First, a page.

Never Trust Anyone Past 30

In the hippie days, that slogan was everywhere: “Never trust anyone past 30.”  It was a dividing line…anyone older than 30 was considered “old” and not to be trusted because it was assumed they had a vastly different value system.  People who once touted that slogan became truly depressed when their 30th birthday hit. And I do mean hit.

I’m wondering if people will tell me where the dividing line is now, in your opinion? What age would be the beginning of  “old” and how old are you?  Boomers, young people (whatever age that is!) are all encouraged to reply.

 I really am curious, so thank you in advance for your replies.


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11 Responses to “Never Trust Anyone Past 30”

  1. fabat40 Says:

    I know that phrase and have recently turned it around to: “Never trust anyone UNDER 30.” I’m 42 and work with many who are in their late 20’s. Sometimes I forget about the age difference between us , feeling younger myself–but other times, whether it be their work ethic, or their weekend exploits that they can’t quite fully remember because they were intoxicated…well, I just don’t get it. In all fairness I’d call myself an “old soul” — I never was young and hip and always thought that starting your night out at 9:30 was ludicrous, even when I was 20. Now at 42 I feel like I’ve finally come into my own. Now I consider myself young and hip. I feel I’m the age I was always meant to be.

  2. bluesuit12 Says:

    Interesting. I’m 28 and in a lot of ways I would have to agree with fabat40 and say don’t trust anyone UNDER 30! As far as what age I consider old, I’m not entirely sure. Mid to late 60s would have to be my opinon. Although just the other day I was talking to a friend about various actors and Tim Daly’s name was mentioned and I said “Yeah he’s pretty hot – for an old guy” and he’s 51.

  3. amberfireinus Says:

    Its so interesting this question. I actually had my age crisis at 26! I came to realise… Im no longer a girl. I was a woman. No more time for silliness, time to get serious.

    That was my line. In my mind that was the time that I needed to put behind any childishness. The world around me would no longer accept it.

    When I hit 30 it was almost a relief. I was way more comfortable in my own skin and grew more happy within myself with each passing year.

  4. psychscribe Says:

    Interesting responses, everyone.

    fabat40- good for you!!!!! you sound like you like yourself and really have it together.

    bluesuit12 – thank you for responding. i think according to what you say, the “old age” has been pushed further back- a good thing, I think..

    amberfireinus:i definitely had an identity crisis at 30, going thru what you describe here. i have to dig up a poem i wrote at that time, i still rmember it and i keep everything i write, and i will post it here

  5. undercanopy Says:

    I actually believe in the opposite. I like to date slightly older people. They are more trustworthy 🙂

  6. Miki Says:

    Now I will be VERY trivial, sorry! But at least very honest…
    But instantaneously, as I read your question, I thought:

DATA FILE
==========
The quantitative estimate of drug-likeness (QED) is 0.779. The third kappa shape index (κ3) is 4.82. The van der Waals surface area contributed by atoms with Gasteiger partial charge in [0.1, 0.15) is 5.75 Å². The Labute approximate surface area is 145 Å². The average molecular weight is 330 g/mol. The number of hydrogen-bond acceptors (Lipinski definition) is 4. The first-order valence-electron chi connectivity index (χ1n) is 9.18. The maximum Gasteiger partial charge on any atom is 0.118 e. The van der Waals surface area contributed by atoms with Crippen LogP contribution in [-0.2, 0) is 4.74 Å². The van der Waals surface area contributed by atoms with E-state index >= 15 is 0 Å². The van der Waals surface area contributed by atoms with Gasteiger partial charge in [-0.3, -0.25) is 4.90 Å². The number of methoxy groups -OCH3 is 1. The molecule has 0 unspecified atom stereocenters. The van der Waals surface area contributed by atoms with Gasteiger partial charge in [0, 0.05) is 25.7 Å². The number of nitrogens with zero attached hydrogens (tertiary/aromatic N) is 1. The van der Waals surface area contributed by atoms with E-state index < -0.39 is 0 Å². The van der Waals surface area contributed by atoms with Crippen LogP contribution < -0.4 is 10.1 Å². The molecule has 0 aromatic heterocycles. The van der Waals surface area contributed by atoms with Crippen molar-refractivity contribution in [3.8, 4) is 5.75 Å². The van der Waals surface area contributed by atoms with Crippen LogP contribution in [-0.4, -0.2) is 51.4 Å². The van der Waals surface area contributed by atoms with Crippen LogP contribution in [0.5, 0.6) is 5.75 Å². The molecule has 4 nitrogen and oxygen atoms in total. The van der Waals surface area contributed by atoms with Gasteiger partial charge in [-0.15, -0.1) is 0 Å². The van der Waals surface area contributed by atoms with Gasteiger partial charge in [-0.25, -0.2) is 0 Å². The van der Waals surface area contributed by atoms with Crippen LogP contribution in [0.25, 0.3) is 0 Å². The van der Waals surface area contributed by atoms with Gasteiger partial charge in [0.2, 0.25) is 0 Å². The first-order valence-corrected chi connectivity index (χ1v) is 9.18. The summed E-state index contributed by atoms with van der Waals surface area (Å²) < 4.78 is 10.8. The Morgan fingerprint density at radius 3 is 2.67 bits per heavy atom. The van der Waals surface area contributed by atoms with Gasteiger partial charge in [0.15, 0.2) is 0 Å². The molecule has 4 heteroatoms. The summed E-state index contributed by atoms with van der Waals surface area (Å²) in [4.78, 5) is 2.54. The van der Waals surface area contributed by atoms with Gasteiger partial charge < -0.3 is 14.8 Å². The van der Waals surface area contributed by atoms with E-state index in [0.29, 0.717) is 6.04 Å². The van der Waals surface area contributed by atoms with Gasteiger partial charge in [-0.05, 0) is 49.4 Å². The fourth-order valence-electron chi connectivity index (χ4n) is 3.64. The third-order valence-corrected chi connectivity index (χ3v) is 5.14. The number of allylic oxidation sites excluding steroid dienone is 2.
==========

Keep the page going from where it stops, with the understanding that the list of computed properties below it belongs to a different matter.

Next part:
Thinking of men above all… Then I checked if I can allow myseld to say 60, and decided:
    Yes, i can, I am 52, almost 53, 8 years to go, and til then I will surely have changed my opinion and consider 60 as very young!

  7. psychscribe Says:

    undercanopy: may I ask how old you are? andhow old are the slightly older people you date?

    Miki: Yes, it is ideed all relative. I used to think 60 was old. Now its become 70 to me…

  8. born2rant Says:

    Well yes I grew up hearing ” don’t trust anyone over thirty” too. I don’t think it was a particularly intelligent slogan but youth definitely “came of age” culturally in the sixties. Young people challenged the status quo and had lots to say and lots to contribute culturally.
    Now our whole culture has become far far more obsessed with youth and one almost has to apologise for looking old . This time round it’s because everyone is obsessed with looking young and sexy it has nothing to do with outlook. People under thirty ( not ALL) tend to be rather superficial and worry about their appearance and are interested in celibrities who have no other talent but looking pretty/handsome.
    As an old hippie I would say trust everyone until you can ascertain what is pouring out of their mouths!
    Most of the open-minded creative intellectual people I know are between the ages of 40 and 72.
    Younger people are often far less enlightened and closed off from politics, literature, and creative arts.
    But I say trust everyone brave enough to speak their truth and also able to see the other side of the coin.
    Love and peace

    I agree. Trust everyone brave enough to speak their truth….that says its all…

  9. cordieb Says:

    Never trust anyone over the age of two, because our ego starts really maturing around that age. Actually, real trust begins in trusting ourselves. You either will trust that you will be ok or you will not be ok. You either trust that no matter what this person does or does not do, you will still survive or you will not survive. You have to trust that God has your back. Once you develop this kind of trust, it makes easier to trust people in matters of the heart; because we realize that life goes on.

  10. shahbaz Says:

    i think that the trust is the first step which leads u to go n trust who u want to know better n this is really amazing to hear that trust do not over thirty but everyone has thier own thinking .

  11. TriangularGuy Says:

    I’m 60. I think the line of trust is between 14 and 15. By 15, people are self-aware enough to be pretty good liars when its called for. And before 15, we have a biochemical response to their childish looks that automatically makes up want to protect them.

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